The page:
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‘End mine racism’ at Modikwa January 26, 2007

Posted by C.A.R.D in Africa, African, African Americans, African-American, anti-black, Black, Blacks, Card, Citizens Against Racism and Discrimination, Discriminate, Discrimination, Racism, Racist, White, Whites.

Members of the National Union of Mineworkers at Modikwa Platinum in Limpopo began striking on Friday morning to demand an end to racism at the mine, the union said.

“We’re outside the mine… there are more than 2000 miners (striking),” said union spokesperson Onis Serothwane on Friday.

Modikwa Platinum mine management, however, said it was confident the dispute with striking workers would be resolved through discussions.

Francis Petersen, a spokesperson for the mine in Johannesburg, said the mine was meeting with Num on Friday.

“That meeting as far as I know has already started today (Friday)… I am positive that there will be some agreement,” he said.

Petersen said discussions included wage agreements. He would not specify any details.

Tools downed

He said management had met with Num prior to the strike to discuss a list of demands. Some issues were not agreed upon while the resolution of others could not be implemented immediately.

Johannesburg-based Num spokesperson Mike Fafuli said strikers had “downed their tools” at 6am on Friday.

In a media statement issued at noon on Friday, he said the union was striking against discrepancies caused by racism in the company.

“Their gripe is the aggravating wage gap between black and white miners and the refusal of the mine management to accede to wage demands that are viewed as helpful in alleviating the wage discrepancy along racial lines.”

Fafuli said black miners were put at minimum pay level while all white miners were put at maximum pay level.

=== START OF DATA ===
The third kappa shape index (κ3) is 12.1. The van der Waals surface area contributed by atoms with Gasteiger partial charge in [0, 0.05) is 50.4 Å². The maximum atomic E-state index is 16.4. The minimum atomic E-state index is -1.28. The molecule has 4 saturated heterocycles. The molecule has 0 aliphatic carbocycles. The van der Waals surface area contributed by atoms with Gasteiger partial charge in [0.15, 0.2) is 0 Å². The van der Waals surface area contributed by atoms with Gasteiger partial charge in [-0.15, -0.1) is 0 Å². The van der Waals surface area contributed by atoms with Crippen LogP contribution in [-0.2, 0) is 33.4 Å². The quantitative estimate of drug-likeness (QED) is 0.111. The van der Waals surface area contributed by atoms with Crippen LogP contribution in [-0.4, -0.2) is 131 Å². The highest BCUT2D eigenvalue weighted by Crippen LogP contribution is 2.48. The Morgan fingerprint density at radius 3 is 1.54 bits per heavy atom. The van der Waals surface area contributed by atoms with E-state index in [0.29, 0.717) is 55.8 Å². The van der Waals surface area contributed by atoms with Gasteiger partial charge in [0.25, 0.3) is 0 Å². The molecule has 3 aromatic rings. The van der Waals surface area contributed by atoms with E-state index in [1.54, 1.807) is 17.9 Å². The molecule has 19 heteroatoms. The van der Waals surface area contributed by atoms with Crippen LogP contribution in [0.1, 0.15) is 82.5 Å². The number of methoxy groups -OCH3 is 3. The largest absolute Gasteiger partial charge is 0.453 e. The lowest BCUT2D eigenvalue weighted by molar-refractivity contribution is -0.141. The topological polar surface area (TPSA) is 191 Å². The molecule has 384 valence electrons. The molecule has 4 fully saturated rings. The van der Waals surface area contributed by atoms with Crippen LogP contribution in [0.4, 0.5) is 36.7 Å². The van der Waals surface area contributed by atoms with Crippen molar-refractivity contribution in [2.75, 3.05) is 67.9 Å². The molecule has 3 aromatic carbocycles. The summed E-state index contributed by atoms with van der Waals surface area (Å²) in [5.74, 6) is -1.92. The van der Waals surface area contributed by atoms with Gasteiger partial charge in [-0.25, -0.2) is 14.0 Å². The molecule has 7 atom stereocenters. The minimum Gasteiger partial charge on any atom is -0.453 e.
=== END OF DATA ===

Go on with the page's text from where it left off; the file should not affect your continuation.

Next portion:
Frans Baleni, Num general secretary, said the “wage discrepancy actually creates a trend of permanent inequality in the mining industry when good people are seized with the concern of resolving this terrible legacy.

‘Supremacist tendency’

“Our cadres must fight the supremacist tendency when and where it rears its ugly head,” he said.

Other demands included reviewing the issue of workers being expected to work additional shifts on their days off, and a 100 percent transport subsidy.

Fafuli said the transport subsidy would “end transport deduction of R162 per month from their wages currently in place”.

The union said it had pressed for equality since November last year.

Petersen declined to comment on NUM’s allegations that racism was practised at the mine.

He said management respected that the miners were entitled to strike because they had followed due process.

However, mine production would be affected. “In terms of a production perspective we would like to see the union come back and continue with their activities,” Petersen said.

Modikwa Platinum in Limpopo is a 50 percent joint venture between Anglo Platinum and African Rainbow Minerals.

C.a.r.d {Citizens Against Racism and Discrimination} Source: iafrica.com

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